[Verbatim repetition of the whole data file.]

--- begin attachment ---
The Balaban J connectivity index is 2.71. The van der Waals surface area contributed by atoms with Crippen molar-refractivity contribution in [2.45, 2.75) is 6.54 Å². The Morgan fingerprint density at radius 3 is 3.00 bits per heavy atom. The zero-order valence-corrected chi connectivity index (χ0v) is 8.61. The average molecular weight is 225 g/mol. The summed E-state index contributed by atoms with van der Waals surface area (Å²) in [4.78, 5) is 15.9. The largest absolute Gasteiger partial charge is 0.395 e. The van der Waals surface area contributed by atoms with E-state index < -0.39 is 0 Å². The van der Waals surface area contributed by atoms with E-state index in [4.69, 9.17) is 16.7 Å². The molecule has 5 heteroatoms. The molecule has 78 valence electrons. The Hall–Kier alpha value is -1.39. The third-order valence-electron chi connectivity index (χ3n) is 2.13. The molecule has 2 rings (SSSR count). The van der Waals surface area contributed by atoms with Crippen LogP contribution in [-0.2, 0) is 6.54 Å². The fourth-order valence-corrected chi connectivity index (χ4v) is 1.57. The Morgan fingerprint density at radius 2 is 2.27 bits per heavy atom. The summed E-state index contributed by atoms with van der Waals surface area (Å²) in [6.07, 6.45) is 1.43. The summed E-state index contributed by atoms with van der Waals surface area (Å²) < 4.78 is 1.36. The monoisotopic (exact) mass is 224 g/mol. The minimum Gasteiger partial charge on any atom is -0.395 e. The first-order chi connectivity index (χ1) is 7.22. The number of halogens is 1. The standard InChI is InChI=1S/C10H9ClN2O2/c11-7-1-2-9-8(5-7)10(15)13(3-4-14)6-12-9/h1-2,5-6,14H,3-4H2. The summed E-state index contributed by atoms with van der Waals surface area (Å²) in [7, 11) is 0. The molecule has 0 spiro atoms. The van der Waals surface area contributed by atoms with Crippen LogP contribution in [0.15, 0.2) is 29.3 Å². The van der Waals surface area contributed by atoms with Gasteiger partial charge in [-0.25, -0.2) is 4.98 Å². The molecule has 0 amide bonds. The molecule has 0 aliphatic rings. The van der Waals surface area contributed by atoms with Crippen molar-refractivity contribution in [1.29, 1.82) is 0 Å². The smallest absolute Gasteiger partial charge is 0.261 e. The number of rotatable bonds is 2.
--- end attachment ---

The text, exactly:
The Balaban J connectivity index is 2.71. The van der Waals surface area contributed by atoms with Crippen molar-refractivity contribution in [2.45, 2.75) is 6.54 Å². The Morgan fingerprint density at radius 3 is 3.00 bits per heavy atom. The zero-order valence-corrected chi connectivity index (χ0v) is 8.61. The average molecular weight is 225 g/mol. The summed E-state index contributed by atoms with van der Waals surface area (Å²) in [4.78, 5) is 15.9. The largest absolute Gasteiger partial charge is 0.395 e. The van der Waals surface area contributed by atoms with E-state index < -0.39 is 0 Å². The van der Waals surface area contributed by atoms with E-state index in [4.69, 9.17) is 16.7 Å². The molecule has 5 heteroatoms. The molecule has 78 valence electrons. The Hall–Kier alpha value is -1.39. The third-order valence-electron chi connectivity index (χ3n) is 2.13. The molecule has 2 rings (SSSR count). The van der Waals surface area contributed by atoms with Crippen LogP contribution in [-0.2, 0) is 6.54 Å². The fourth-order valence-corrected chi connectivity index (χ4v) is 1.57. The Morgan fingerprint density at radius 2 is 2.27 bits per heavy atom. The summed E-state index contributed by atoms with van der Waals surface area (Å²) in [6.07, 6.45) is 1.43. The summed E-state index contributed by atoms with van der Waals surface area (Å²) < 4.78 is 1.36. The monoisotopic (exact) mass is 224 g/mol. The minimum Gasteiger partial charge on any atom is -0.395 e. The first-order chi connectivity index (χ1) is 7.22. The number of halogens is 1. The standard InChI is InChI=1S/C10H9ClN2O2/c11-7-1-2-9-8(5-7)10(15)13(3-4-14)6-12-9/h1-2,5-6,14H,3-4H2. The summed E-state index contributed by atoms with van der Waals surface area (Å²) in [7, 11) is 0. The molecule has 0 spiro atoms. The van der Waals surface area contributed by atoms with Crippen LogP contribution in [0.15, 0.2) is 29.3 Å². The van der Waals surface area contributed by atoms with Gasteiger partial charge in [-0.25, -0.2) is 4.98 Å². The molecule has 0 amide bonds. The molecule has 0 aliphatic rings. The van der Waals surface area contributed by atoms with Crippen molar-refractivity contribution in [1.29, 1.82) is 0 Å². The smallest absolute Gasteiger partial charge is 0.261 e. The number of rotatable bonds is 2.